Please Look After Mom by Shin Kyung-Sook (South Korea): A big gear shift for me coming off the high of fantasy China, Please Look After Mom is a beautiful, haunting, and moving story about the ways that we can lose and find ourselves in our relationships to others. Following the disappearance of their mother on a crowded Seoul train platform, So-nyo’s husband and children must come to terms with the woman they’ve lost, the ways in which they’ve led themselves to this crucial moment in time, and how they can refashion their lives in order to better serve each other and themselves. This was a very beautiful read! I especially enjoyed the way that the point of view and narrative styles switched between chapters. The use of second person in a few chapters really helped me to go deeper with some characters and emphasize with them more fully. The novel is a beautiful testament to the complexities of human experience and relationships, and how we can never really and deeply know someone else because we can’t live their life. Highly recommend!
Newcomer by Keigo Higashino (Japan): In another daring genre shift, I picked up this detective novel by Keigo Higashino. I love a good Agatha Christie style cozy murder plot where and entire cast of diverse characters not only become implicated in a murder but also have to work out any kinks in their lives along the way with the help of a charming and genius detective. Set in a suburb of Tokyo, this novel follows the investigation of Detective Kaga as he uses creative and somewhat unorthodox methods to find the person who strangled a woman in her apartment. Each chapter focuses on a different group of people who might be related to the case in some way. I enjoyed the almost short-story style of the narrative, bouncing between shops and families as the detective nosed around and unearthed other mysteries and miscommunications along the way, but I did often find myself distracted from the murder. In fact, I think I found myself more invested in the trivialities of the neighbors lives than I was in the murder itself, and as a result, I felt really disconnected from the murder victim. I still enjoyed the book though I lost a little interest by the end, and I particularly liked the descriptions of life in Nihonbashi — I often felt like I was sitting outside a cafe with Kaga as he made some unwitting neighbor squirm with on-the-nose questions. Overall, I enjoyed this brief visit to Tokyo!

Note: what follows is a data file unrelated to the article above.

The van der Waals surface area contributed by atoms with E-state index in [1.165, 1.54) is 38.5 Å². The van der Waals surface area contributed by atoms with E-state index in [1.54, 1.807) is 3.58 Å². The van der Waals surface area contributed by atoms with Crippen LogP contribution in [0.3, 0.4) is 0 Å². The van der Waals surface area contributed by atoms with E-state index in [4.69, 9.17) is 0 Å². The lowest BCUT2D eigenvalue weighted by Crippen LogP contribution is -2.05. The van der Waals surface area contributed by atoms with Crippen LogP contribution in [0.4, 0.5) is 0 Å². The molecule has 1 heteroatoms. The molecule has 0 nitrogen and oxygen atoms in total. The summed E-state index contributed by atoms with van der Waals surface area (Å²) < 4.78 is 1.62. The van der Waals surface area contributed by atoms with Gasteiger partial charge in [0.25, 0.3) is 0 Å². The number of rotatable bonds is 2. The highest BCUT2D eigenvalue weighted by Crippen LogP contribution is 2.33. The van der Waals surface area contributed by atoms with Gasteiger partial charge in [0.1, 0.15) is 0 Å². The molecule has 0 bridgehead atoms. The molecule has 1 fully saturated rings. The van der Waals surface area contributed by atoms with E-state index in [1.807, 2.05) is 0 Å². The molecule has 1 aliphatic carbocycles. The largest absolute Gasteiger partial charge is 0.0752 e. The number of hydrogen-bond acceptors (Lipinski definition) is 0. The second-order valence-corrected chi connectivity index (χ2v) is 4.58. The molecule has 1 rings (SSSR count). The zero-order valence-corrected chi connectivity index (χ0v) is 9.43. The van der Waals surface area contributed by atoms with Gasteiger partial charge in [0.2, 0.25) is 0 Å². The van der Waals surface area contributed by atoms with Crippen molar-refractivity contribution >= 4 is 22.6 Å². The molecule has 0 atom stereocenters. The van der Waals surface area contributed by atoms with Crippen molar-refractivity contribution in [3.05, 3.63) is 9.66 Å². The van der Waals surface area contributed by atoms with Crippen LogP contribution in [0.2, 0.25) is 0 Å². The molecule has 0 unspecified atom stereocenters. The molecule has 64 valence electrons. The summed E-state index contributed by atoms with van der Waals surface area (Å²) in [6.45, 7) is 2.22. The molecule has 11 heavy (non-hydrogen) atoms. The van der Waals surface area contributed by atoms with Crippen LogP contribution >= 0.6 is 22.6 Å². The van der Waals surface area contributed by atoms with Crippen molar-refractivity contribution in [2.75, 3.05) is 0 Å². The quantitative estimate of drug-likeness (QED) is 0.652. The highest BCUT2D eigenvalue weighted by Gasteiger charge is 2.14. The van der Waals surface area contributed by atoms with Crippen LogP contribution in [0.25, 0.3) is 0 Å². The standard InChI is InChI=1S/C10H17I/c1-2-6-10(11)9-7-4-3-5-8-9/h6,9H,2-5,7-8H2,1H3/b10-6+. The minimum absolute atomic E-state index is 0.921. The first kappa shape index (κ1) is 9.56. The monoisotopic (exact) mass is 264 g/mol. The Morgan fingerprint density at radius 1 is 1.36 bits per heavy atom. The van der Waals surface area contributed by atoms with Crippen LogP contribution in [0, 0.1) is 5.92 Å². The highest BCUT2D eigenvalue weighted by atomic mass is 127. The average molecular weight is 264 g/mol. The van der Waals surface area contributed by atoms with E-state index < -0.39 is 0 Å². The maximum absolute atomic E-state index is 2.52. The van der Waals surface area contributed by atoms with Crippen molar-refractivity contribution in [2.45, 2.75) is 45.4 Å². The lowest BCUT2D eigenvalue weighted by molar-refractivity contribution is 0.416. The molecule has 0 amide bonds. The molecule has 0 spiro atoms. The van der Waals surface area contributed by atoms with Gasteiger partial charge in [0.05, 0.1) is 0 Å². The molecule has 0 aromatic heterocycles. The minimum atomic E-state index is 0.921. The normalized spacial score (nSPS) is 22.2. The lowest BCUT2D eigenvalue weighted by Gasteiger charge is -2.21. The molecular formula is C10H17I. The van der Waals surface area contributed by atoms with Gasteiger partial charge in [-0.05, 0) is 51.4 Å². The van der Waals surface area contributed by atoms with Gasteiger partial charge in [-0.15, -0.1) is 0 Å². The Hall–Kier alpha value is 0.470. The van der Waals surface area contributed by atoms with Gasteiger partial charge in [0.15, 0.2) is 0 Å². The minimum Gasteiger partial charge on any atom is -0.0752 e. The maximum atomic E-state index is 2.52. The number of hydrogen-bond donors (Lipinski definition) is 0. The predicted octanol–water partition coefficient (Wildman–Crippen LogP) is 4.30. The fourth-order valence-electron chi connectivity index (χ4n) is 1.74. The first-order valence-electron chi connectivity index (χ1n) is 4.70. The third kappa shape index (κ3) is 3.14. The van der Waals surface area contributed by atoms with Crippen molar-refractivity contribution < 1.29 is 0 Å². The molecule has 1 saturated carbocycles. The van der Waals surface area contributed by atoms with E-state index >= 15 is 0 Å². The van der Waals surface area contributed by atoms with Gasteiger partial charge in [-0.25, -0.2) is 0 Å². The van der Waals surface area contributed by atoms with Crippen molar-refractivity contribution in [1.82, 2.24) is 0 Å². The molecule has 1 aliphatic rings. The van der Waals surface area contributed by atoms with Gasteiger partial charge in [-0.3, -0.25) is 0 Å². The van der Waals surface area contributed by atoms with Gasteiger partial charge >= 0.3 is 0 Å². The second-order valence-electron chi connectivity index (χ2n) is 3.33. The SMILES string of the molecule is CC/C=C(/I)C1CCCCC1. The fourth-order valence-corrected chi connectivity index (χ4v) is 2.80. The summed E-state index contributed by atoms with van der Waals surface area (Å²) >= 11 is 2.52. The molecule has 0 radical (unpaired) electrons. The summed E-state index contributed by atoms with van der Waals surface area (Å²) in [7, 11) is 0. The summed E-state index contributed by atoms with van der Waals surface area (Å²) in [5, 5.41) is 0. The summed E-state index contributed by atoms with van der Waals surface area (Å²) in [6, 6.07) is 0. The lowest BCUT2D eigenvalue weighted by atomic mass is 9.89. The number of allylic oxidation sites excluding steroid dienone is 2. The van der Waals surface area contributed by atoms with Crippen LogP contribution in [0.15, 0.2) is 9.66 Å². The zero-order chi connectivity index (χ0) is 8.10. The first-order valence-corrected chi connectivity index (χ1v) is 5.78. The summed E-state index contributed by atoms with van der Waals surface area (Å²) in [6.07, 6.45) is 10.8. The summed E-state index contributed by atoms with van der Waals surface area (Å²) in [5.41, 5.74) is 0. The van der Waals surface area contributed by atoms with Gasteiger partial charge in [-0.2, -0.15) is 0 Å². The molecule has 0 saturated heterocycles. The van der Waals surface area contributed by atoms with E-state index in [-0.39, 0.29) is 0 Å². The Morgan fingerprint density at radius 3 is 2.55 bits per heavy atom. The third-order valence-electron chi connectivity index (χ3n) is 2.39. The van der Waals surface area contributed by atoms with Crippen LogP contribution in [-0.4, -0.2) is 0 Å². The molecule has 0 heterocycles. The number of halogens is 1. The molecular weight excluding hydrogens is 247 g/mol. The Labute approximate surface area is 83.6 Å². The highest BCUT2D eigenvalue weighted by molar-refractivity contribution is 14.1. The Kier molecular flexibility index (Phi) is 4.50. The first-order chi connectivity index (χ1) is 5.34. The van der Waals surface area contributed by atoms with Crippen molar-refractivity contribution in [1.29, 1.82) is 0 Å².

How to Talk to Ghosts: In honor of the publication of the final book in The Poppy War series late in the month, author R. F. Kuang spoke to NPR about her trilogy and the inspiration behind Rin, the heroine of the series. I found it incredibly interesting that she based the characterization of Rin on Chinese communist revolutionary Mao Zedong. I found this great essay she wrote for Uncanny Magazine called “How to Talk to Ghosts”, in which she explores the nature of ghosts and the ways in which people can be haunted by them. Kuang is a master writer and thinker, and I really enjoy everything she writes, so I highly recommend checking out this essay, even if you aren’t interested in her novels. Kuang writes brilliantly on the immigrant experiences in ways that I hadn’t considered before.